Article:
Khaled El-Masri, a German citizen, was flown at the request of the United States to Afghanistan, where he says he was tortured by the CIA (in a case of mistaken identity) for four months. Maher Arar, a Canadian citizen, was seized in New York and dispatched by U.S. officials to Syria, where he was apparently tortured regularly for almost a year. Binyam Mohammed says he was taken into custody in Karachi and brutally interrogated for two years in Pakistan and Morocco and then at the notorious CIA-run "Dark Prison" in Kabul, Afghanistan.
Each of these men later filed a civil lawsuit protesting his experience in the U.S. government's "extraordinary rendition" program. Yet not one has been allowed his day in court. Instead, the cases were summarily dismissed.
In each instance, the government invoked what's known as the "state secrets privilege," arguing that the lawsuit must not be allowed to proceed because it would require the disclosure of vitally sensitive classified information.
Until now, courts have been overwhelmingly accommodating of this claim. The Bush administration asserted the privilege dozens of times -- far more than any of its predecessors -- and was not once required to turn over material it claimed was secret. "Private interests," noted the judge in El-Masri's case as he tossed it out, "must give way to the national interest."
Next week, however, the judiciary has another chance to declare its independence. On Monday, a three-judge panel of the U.S. 9th Circuit Court of Appeals will be asked to reinstate Mohammed's case (brought with four others) against Jeppesen DataPlan Inc., the San Jose-based company that helped arrange rendition flights.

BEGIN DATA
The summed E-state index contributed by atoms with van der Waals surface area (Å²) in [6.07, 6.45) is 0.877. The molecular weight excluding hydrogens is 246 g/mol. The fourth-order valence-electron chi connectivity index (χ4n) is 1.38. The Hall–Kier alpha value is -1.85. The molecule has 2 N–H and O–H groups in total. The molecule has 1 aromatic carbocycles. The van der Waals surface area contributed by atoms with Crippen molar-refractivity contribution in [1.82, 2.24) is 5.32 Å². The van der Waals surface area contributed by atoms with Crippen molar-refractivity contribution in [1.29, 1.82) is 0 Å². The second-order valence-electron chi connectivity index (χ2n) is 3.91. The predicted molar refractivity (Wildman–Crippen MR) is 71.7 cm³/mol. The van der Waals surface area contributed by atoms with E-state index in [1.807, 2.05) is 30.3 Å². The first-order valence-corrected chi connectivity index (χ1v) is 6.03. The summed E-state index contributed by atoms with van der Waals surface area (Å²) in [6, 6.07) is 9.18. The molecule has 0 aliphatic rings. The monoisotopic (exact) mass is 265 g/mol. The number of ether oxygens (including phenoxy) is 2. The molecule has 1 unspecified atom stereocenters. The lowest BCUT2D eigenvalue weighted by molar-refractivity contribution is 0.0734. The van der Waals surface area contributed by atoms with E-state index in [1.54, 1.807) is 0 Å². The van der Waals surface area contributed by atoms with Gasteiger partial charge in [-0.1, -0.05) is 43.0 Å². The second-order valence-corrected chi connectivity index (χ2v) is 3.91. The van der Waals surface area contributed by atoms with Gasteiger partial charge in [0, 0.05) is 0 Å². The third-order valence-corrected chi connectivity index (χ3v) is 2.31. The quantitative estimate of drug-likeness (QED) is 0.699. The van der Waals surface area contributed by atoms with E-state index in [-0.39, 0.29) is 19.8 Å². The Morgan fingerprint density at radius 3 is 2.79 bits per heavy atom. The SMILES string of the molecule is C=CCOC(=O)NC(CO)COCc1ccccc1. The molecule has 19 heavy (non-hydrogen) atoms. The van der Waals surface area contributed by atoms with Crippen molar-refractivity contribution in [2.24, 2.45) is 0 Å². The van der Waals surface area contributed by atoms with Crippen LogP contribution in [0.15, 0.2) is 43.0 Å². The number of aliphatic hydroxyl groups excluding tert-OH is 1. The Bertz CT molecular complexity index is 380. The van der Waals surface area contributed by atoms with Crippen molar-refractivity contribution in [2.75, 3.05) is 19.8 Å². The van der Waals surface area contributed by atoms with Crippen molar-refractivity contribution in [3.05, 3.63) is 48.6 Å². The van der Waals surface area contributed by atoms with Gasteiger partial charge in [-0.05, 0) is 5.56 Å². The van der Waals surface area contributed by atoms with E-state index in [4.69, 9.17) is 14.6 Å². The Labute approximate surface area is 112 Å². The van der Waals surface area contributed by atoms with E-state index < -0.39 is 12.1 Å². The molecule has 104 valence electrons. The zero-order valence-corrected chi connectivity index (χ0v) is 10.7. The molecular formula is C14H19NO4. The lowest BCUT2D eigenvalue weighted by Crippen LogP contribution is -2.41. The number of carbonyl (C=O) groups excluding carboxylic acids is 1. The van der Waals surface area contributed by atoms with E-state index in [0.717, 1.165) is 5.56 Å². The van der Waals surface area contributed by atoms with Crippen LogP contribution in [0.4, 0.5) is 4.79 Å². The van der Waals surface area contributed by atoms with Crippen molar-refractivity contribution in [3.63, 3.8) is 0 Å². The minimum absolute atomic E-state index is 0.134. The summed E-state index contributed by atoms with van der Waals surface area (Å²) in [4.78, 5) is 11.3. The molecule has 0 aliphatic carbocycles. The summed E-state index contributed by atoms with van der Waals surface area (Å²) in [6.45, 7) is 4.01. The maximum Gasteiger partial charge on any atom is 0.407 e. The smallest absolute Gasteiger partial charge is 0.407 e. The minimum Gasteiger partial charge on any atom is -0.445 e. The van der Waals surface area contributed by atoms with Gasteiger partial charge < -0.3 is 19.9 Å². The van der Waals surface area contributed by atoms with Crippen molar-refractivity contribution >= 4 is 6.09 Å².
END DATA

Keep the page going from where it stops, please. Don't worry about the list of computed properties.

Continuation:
We hope the judges will have the courage to stand up to the government. Better yet, we hope the Obama administration lawyers will show up in court Monday and reject the approach of the previous administration, letting the case go forward. If a man credibly claims to have been snatched from his home and family and tortured by or with the acquiescence of the government, he deserves a fair and impartial reckoning in court. Besides, the government's assertions about the damage that could ensue should be viewed skeptically. The history of the privilege suggests that the government may use it not so much to protect national security as to prevent its own illegal or embarrassing misadventures from coming to light.
There are ways to balance the government's legitimate security interests against plaintiffs' right to press their cases. Judges could, for instance, take a more active role in scrutinizing the claims of secrecy, examining the controversial evidence in private. Or they could agree to hold back certain pieces of sensitive information without dismissing entire cases. But what's clear is that the government should not be permitted to kidnap and torture and then simply declare those heinous activities to be "state secrets" and off-limits for discussion.